Bullying theory: What Albert Einstein's wives have sufferedBy Pictolic https://pictolic.com/en/article/bullying-theory-what-albert-einsteins-wives-have-suffered
Like many other geniuses, Albert Einstein was, let's say, eccentric. And in relationships with women, it's completely unbearable. The scientist was married twice, and both women turned out to be hostages of their feelings rather than muses. They had to put up with the terrible demands of their spouse, humiliations and infidelities. But, in spite of everything, they were selflessly devoted to their husband.
Einstein met his first wife while studying at the Polytechnic School. Mileva Maric was 21 years old, he was 17. According to contemporaries, this person was completely devoid of charm, limped on one leg, was painfully jealous and prone to depression.
Obviously, Albert liked this type. Although his parents were categorically against marriage with a Serbian emigrant, the young scientist firmly decided to get married. His letters to Mari were charred with passion: "I have lost my mind, I am dying, I am burning with love and desire. The pillow you sleep on is a hundred times happier than my heart!"
But even before he went down the aisle, Einstein began to freak out. When Mileva gave birth to a girl in 1902, the groom insisted on giving her to the care of childless relatives "due to financial difficulties." The fact that Einstein had a daughter, Lieserl, became known only in 1997, when his great-grandchildren auctioned off the physicist's personal letters.
The tone of the letters also changed. In one of them, the girl found a kind of job description:
If you want to get married, you'll have to agree to my terms, here they are:
— firstly, you will take care of my clothes and bed;- secondly, you will bring me food to my office three times a day;- thirdly, you will refuse all personal contacts with me, except for those that are necessary for the observance of decency in society;- fourthly, whenever I ask you about it, you will leave my bedroom and office;- fifthly, without words of protest, you will perform scientific calculations for me;- sixth, you will not expect any manifestations of feelings from me.
However, Mari was so in love with Albert (and he was a very, very attractive person) that she agreed to accept this "manifesto". Shortly after the wedding, the Einstein family had a son, Hans, and six years later - Eduard (he was born with abnormalities and ended his days in a psychiatric hospital). The scientist treated these children with due warmth and attention.But the relationship with his wife was a complete absurdity. The physicist turned out to be very willing to intrigue on the side, and he perceived claims about this as insults. He took the fashion to lock himself in his office, and sometimes the couple did not talk for several days. The last straw was a letter in which Einstein demanded from Mileva that she renounce all intimacy with him. In the summer of 1914, the woman took the children and left Berlin for Zurich.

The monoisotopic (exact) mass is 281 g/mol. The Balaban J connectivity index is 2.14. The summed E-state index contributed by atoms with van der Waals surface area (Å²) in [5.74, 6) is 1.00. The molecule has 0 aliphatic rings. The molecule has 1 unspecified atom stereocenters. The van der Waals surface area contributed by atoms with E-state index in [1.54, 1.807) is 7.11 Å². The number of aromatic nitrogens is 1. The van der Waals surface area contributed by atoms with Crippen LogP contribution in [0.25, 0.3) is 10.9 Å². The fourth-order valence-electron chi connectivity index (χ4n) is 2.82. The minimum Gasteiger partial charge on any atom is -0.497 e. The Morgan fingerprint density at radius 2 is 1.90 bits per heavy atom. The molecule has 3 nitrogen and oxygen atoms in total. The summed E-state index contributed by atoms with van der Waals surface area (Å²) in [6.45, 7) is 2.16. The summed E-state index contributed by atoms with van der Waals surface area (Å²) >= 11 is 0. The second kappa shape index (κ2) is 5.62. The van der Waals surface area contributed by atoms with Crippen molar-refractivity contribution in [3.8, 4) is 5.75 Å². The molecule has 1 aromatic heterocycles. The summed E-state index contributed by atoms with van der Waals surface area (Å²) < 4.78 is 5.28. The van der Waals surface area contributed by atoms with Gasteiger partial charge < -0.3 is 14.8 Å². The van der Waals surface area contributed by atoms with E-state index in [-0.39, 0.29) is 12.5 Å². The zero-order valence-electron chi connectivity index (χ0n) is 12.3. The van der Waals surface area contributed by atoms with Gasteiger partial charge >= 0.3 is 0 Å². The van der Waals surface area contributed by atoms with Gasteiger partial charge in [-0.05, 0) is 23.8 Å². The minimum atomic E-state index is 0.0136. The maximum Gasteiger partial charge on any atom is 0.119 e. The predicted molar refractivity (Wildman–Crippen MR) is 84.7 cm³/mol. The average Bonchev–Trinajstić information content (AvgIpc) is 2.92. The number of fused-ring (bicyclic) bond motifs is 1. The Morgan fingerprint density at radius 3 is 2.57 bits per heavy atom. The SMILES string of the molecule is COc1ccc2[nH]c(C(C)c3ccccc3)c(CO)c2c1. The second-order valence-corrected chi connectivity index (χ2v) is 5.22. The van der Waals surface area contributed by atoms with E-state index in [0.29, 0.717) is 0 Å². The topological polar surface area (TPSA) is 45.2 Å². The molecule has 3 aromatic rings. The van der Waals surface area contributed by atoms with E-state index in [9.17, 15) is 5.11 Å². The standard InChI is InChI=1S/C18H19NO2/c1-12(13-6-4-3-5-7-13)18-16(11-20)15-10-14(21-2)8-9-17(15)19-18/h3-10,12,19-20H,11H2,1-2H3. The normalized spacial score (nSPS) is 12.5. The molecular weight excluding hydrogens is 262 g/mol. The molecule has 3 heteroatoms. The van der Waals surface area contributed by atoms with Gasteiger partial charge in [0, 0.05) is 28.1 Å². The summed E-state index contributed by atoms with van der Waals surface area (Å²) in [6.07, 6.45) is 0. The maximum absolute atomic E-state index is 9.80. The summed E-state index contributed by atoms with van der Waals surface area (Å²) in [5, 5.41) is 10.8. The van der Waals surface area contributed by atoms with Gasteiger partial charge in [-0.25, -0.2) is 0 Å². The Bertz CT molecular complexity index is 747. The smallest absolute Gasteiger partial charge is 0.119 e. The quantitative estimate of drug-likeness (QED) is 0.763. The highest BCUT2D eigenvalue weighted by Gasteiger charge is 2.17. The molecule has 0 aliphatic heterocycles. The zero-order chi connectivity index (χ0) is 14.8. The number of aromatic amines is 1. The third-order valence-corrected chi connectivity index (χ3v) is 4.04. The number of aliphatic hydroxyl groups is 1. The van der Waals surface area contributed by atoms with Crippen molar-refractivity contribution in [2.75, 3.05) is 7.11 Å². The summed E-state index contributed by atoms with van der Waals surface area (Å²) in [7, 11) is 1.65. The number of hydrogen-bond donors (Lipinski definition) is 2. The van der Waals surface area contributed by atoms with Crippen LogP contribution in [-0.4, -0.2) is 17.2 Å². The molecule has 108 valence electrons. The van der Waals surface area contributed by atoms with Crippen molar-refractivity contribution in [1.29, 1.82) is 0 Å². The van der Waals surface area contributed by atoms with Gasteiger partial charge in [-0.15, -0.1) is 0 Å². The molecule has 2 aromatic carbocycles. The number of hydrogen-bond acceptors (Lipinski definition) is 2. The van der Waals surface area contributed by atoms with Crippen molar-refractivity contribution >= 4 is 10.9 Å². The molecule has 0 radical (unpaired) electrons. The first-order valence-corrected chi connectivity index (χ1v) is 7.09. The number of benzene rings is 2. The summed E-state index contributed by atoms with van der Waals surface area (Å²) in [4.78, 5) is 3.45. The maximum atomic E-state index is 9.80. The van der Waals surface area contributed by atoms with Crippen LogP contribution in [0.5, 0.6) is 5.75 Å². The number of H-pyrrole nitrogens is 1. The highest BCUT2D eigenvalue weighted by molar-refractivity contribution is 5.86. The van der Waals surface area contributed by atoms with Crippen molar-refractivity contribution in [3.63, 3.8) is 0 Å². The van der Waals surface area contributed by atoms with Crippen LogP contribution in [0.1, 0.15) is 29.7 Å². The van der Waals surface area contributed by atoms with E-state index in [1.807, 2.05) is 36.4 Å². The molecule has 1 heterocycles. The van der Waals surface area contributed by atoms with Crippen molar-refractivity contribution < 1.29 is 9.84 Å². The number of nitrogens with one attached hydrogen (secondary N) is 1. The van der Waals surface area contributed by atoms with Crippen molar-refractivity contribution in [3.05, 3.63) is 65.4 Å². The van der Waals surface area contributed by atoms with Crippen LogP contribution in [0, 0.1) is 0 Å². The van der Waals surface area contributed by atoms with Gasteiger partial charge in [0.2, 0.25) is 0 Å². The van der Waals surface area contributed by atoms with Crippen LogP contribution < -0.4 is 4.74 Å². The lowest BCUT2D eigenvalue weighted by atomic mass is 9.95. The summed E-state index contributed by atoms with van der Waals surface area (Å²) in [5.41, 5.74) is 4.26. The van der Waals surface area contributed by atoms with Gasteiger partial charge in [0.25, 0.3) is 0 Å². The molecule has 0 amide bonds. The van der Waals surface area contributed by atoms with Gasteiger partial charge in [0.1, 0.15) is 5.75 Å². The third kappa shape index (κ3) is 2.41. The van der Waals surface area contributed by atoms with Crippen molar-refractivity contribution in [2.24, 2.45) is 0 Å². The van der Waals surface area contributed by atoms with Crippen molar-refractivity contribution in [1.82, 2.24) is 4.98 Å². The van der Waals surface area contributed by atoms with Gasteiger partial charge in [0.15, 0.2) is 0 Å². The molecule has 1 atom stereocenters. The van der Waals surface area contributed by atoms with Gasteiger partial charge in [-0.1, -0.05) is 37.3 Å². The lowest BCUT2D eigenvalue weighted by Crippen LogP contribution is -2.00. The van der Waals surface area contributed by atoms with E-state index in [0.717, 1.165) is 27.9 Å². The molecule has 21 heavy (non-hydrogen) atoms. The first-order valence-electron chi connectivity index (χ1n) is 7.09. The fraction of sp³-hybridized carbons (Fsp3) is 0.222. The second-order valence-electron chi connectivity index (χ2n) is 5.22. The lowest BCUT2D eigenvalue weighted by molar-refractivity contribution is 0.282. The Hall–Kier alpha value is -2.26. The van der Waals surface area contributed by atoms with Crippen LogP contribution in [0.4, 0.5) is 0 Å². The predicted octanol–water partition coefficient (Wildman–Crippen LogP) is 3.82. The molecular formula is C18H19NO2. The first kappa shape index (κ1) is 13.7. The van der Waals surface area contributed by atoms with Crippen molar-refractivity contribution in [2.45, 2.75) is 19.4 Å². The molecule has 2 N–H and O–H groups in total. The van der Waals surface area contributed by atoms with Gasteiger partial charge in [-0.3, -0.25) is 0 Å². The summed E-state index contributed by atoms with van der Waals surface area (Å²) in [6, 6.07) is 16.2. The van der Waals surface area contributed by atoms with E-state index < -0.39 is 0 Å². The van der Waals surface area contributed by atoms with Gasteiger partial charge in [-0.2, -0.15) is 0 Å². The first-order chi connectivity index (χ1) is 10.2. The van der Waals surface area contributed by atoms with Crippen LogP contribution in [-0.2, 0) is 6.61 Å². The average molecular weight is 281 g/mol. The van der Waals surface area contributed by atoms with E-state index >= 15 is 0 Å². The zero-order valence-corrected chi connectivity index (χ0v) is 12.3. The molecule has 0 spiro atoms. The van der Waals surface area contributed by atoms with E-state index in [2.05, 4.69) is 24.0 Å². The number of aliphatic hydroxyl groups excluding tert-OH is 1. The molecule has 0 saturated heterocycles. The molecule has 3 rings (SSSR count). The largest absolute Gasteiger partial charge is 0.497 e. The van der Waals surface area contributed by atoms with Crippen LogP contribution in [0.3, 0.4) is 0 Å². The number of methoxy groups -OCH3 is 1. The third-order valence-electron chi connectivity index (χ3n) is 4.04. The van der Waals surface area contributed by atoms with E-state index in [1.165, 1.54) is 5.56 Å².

The marriage, however, lasted another three years. Mileva agreed to a divorce only after her husband promised to give her the money due to the Nobel laureate (they both had no doubt that the prize would not bypass the scientist). To Einstein's credit, he kept his word and in 1921 sent his ex-wife the received 32 thousand dollars.
Three months after the divorce, Albert remarried, to his cousin Elsa, who had recently taken maternal care of him during his illness. Einstein agreed to adopt two girls from Elsa's previous marriage, and in the early years an idyll reigned in the house.
Charlie Chaplin , who visited them , spoke about Elsa in this way:
However, Einstein could not remain faithful to traditional family values for a long time. His loving nature constantly pushed him to new adventures. Elsa had to listen to her husband's complaints that women did not give him a pass. Sometimes he even brought his mistresses to a family dinner.
Surprisingly, Elsa also found the strength to pacify her jealousy. Truly, love is a terrible force.The woman's health was undermined by the death of her eldest daughter. In 1936, she died in her husband's arms. By that time, he himself was no longer a boy at all, and he no longer had the strength (or maybe the desire) to remarry.